“If ballots don’t work, bullets will”  (Joyce Kaufman, speaker at a Tea Party rally in Florida)

“We are all becoming slaves to our government”  (Alabama Tea Party candidate Rick Barber, whose campaign literature depicted an armed “army of voters”)

“People are really looking toward those Second Amendment remedies and saying my goodness, what can we do to turn this country around. I tell you, the first thing we need to do is take Harry Reid out.”  (Sharron Angle, Tea Party candidate in Nevada)

“I’m going to use my training and become one of those domestic terrorists you’re so afraid of in the reports”.  (Charles Alan Dyer, former marine and Tea Partier arrested for raping a 7-year-old girl)

“Political power comes from the barrel of a gun. They’re pushing us to our limits.” (Speaker at a New Mexico Tea Party rally)

If we had our guns [during the time of the Nazis’ reign in Germany], we would have fought a bloody battle. So, keep your guns, and buy more guns, and buy ammunition. Take back America. Don’t let them take the country into Socialism. And I refer again, Hitler’s party was National Socialism. And that’s what we are having here right now, which is bordering on Marxism.” (Kitty Werthmann at a” How to Take Back America” Conference in St. Louis)

(The Second Amendment) “was clearly intended for self defense as well as, and more specifically, to keep the government on notice of an armed citizenry.” (Katherine Crabill, Tea Party candidate in Virginia)

These, mind you, are just a FEW utterances from individuals KNOWN to have DIRECT Tea Party affiliations.  There are many, many other such declarations by others of the same stripe, some of whom have actually carried out violent and even deadly acts.  You can read about some of them here.

Of course, in promoting the defensive meme that “both sides do it” (which, as we’ve previously noted, is a gross exaggeration at best), people often quote Obama’s comment that “If they bring a knife, we bring a gun.” To which perhaps the only appropriate response is… “Are you fucking kidding me???” Obama was very obviously using a metaphor. (Look it up if you slept through English class.) He wasn’t expecting anyone to literally bring a knife or a gun. But when Tea Partiers say “We come Unarmed… This Time”, they’re clearly NOT speaking metaphorically. And they’re sure as hell not being metaphorical when they actually BRING guns. It may be a stretch to call the Tea Party a terrorist outfit, but the potential for violence which could be classified as terrorism is very much present, and it’s not surprising that Napolitano et al are being vigilant.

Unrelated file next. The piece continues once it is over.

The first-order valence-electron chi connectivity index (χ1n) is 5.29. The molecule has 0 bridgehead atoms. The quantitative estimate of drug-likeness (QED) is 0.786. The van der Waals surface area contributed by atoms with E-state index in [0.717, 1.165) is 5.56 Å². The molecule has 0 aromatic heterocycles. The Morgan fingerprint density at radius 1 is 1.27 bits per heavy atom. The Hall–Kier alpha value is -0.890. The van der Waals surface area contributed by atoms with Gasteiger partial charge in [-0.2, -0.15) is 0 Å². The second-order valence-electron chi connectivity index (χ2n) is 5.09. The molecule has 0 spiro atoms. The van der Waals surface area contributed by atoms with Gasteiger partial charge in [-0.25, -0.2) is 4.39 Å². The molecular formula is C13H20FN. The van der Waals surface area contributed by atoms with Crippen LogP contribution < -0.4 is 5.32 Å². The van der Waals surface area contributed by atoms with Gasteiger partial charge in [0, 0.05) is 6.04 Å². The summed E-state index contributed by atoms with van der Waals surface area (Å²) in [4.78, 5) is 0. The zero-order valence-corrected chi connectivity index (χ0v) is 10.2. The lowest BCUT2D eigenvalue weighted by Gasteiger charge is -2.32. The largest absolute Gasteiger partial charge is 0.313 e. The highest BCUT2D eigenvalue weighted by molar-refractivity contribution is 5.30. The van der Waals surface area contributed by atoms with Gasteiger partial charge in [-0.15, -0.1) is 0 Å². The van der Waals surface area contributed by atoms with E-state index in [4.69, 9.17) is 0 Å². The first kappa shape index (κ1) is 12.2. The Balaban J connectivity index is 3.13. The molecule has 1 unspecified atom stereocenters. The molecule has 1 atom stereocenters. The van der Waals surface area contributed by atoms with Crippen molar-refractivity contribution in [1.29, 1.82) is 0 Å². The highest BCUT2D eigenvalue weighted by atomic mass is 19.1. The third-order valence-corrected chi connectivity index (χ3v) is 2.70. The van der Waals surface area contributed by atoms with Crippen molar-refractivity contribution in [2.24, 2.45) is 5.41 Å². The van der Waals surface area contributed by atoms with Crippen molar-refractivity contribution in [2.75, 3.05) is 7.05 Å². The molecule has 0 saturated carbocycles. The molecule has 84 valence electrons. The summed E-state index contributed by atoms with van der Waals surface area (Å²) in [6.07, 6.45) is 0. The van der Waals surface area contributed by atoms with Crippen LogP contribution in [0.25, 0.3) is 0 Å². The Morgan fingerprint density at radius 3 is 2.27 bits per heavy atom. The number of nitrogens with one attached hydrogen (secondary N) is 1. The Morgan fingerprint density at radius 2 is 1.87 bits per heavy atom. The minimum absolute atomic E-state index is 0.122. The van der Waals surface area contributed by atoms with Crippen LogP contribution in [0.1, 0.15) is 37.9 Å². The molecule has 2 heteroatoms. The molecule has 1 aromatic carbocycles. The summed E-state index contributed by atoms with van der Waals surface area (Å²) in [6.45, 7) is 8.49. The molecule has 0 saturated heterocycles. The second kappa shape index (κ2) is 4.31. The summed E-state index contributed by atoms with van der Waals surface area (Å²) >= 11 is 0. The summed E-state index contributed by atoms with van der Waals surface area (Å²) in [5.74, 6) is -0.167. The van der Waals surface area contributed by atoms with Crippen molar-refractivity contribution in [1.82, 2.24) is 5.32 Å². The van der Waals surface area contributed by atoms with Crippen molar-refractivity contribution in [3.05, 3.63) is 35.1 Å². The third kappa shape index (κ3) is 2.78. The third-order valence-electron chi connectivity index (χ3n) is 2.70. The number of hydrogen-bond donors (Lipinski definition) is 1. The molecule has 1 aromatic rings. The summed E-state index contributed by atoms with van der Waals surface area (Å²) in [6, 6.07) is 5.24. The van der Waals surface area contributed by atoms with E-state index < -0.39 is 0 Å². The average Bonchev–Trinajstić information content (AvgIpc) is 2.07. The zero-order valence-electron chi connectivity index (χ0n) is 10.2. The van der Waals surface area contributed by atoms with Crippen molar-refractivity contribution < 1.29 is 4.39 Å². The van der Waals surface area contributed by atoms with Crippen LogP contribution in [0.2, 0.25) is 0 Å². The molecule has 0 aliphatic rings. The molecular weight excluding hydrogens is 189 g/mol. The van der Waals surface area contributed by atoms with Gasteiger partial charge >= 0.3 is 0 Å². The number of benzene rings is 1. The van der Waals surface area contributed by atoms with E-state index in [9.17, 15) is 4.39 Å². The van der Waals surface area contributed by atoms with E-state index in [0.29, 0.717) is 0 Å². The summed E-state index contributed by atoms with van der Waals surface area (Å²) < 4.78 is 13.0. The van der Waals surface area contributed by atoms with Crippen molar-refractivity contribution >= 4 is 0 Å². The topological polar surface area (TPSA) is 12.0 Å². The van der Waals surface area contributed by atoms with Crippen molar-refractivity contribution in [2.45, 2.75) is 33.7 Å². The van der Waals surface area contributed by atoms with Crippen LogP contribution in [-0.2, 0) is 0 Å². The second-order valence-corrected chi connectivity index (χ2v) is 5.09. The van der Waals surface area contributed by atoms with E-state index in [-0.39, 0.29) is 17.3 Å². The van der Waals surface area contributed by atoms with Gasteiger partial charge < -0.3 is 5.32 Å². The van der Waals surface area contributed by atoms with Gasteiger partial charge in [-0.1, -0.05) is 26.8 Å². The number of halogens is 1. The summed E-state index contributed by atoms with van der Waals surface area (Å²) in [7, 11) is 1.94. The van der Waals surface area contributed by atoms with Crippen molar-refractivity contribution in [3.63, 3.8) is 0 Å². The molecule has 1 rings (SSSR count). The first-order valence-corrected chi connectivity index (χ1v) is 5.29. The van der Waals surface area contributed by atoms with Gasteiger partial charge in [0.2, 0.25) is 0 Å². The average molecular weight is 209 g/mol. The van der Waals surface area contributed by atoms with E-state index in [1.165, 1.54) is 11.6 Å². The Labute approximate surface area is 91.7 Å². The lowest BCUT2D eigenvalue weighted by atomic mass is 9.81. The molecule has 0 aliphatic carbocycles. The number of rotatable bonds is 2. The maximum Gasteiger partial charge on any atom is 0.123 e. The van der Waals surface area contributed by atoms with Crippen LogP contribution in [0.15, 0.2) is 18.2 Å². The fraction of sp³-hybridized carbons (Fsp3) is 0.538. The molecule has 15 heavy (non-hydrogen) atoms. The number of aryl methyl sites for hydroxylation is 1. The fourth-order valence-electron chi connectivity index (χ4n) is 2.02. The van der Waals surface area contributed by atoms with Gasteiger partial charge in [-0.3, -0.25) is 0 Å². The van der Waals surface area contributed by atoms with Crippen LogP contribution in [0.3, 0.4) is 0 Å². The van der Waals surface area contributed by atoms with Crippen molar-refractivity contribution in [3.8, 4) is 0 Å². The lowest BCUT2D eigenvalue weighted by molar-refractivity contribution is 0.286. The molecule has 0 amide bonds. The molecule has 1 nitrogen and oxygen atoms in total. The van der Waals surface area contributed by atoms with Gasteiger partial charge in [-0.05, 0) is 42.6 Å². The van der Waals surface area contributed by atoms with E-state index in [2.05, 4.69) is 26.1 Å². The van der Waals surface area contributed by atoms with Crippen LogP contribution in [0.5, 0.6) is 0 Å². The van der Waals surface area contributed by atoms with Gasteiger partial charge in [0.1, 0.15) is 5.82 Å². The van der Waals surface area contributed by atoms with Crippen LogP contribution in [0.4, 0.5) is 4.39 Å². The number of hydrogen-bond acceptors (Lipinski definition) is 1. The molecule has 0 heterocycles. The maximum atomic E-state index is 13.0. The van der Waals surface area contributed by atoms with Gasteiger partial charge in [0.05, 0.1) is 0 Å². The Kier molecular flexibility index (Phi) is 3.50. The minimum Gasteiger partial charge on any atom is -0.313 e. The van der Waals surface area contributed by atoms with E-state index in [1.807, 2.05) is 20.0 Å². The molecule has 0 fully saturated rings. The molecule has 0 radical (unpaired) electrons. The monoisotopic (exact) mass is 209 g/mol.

Consider the OKC bomber, who by any standard was a full-blown terrorist. He killed 168 people, none by accident. And he was by no means a “left-wing environmentalist radical”. In fact, he was about as far away from being one as you can get. In his views, his attitudes and his words he would have blended right in at a Tea Party rally, ranting about “Second Amendment remedies”, “patriotism” and defense against the “tyranny” of the ballot box.

Rhodes, by the way, demonstrated later that same day just how sincere he was about “civil discourse”. By suggesting the president is a socialist.

Devil’s Knot Untied: The WM3 Are Free!

There’s some very good news this week on the legal front, and it comes from, of all places, Arkansas. The West Memphis Three, after spending 18 years in prison (one of them on death row) were finally freed, putting an end to one of the most shameful witchhunts of the Twentieth Century.

In 1993, the bodies of three 8-year-old West Memphis boys were found in a ditch in a wooded area; they’d been brutally murdered and their bodies mutilated. The local police department, which had been plagued with corruption, ignored the trail of evidence pointing toward the stepfather of one of the victims (with whom they had some ties), and instead focused on three teen misfits: Damien Echols, Jason Baldwin and Jesse Misskelley, Jr.

This troubled trio had been known to dress in black, listen to heavy metal and engage in other activity that was considered oddball in their conservative community. But what really sealed the deal was that Echols had been known to experiment with different religious practices, such as Catholicism, Buddhism, and even (shudder) Wicca.